Carolyn Vachani RN, MSN, AOCN
Last Modified: November 18, 2006
Cetuximab is a monoclonal antibody to the EGF-receptor and has been shown to improve outcomes in metastatic colorectal cancer and in combination with radiation therapy for head and neck cancers. Previous research has demonstrated that tumors that overexpress EGFR are less likely to respond to preoperative radiation therapy. A multicenter trial was done to evaluate the safety and efficacy of a regimen containing capecitabine, oxaliplatin, and cetuximab in combination with radiation, all given before surgical resection of locally advanced and/or low-lying rectal cancers.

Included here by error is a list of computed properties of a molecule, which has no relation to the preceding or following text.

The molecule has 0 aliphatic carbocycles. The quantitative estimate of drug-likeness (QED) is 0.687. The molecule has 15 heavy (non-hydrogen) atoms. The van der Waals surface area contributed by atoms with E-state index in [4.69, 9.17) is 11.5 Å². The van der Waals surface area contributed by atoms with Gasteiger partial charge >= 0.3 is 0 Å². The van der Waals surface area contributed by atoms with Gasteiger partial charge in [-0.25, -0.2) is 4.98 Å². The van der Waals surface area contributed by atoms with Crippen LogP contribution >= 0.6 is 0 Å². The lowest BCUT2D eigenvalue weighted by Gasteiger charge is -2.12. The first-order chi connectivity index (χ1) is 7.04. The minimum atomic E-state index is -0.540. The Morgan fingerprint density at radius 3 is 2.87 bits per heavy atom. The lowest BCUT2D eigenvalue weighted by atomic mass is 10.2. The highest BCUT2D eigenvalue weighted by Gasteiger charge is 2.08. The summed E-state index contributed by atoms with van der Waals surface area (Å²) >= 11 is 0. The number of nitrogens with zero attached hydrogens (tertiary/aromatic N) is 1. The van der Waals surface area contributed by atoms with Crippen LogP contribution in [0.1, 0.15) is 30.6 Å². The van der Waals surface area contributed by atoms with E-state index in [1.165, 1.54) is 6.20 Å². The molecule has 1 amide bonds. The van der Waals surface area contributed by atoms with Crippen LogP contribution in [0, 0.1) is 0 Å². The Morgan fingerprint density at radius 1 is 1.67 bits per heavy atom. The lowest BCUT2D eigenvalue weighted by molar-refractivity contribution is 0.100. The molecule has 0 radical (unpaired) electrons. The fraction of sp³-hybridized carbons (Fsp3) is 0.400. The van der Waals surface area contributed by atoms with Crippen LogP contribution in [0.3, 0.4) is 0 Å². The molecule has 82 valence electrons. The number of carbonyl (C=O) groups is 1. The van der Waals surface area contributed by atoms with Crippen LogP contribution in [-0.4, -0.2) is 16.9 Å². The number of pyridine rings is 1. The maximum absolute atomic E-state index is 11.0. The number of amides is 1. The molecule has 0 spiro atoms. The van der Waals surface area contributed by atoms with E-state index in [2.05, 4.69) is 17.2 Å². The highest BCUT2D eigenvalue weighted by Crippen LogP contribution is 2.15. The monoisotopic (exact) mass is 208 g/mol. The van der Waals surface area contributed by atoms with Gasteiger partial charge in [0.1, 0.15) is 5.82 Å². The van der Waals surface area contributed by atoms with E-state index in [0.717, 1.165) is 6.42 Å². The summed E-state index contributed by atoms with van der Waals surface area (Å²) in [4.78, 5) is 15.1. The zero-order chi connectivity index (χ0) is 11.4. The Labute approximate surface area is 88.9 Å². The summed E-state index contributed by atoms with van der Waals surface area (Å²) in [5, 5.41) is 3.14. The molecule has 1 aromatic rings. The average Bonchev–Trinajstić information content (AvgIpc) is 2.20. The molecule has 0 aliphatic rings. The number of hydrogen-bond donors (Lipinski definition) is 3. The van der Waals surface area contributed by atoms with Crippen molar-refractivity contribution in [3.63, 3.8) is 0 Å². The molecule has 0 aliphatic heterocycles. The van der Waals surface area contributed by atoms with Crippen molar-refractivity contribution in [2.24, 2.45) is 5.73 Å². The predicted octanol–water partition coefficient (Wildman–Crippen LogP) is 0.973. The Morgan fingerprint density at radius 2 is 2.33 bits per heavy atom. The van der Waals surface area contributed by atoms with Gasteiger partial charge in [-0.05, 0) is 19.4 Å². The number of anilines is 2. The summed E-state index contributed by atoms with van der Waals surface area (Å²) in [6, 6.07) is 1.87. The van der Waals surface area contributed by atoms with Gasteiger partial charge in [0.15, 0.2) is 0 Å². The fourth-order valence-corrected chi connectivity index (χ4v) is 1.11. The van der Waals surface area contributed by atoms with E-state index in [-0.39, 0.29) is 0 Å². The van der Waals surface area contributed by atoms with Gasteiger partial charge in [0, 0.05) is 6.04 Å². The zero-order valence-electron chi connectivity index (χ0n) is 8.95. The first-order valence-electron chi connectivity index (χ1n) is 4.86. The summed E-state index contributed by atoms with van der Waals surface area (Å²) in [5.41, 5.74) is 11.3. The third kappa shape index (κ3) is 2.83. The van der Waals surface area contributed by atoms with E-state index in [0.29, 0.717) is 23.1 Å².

Patients in the study had T3 or T4 disease with or without lymph node involvement. Somewhat surprisingly, the response rate with this combination was lower than the same regimen without cetuximab. Further research should attempt to figure out which patients might benefit from cetuximab as a part of their regimen. It may be the case that this drug only benefits a subset of patients with a particular molecular make-up of their tumor. It also may be the case that cetuximab is more active with radiation alone that in combination with radiation and chemotherapy. Regardless, the data needs be verified and repeated, as it would be premature to abandon this compound in rectal cancer just yet.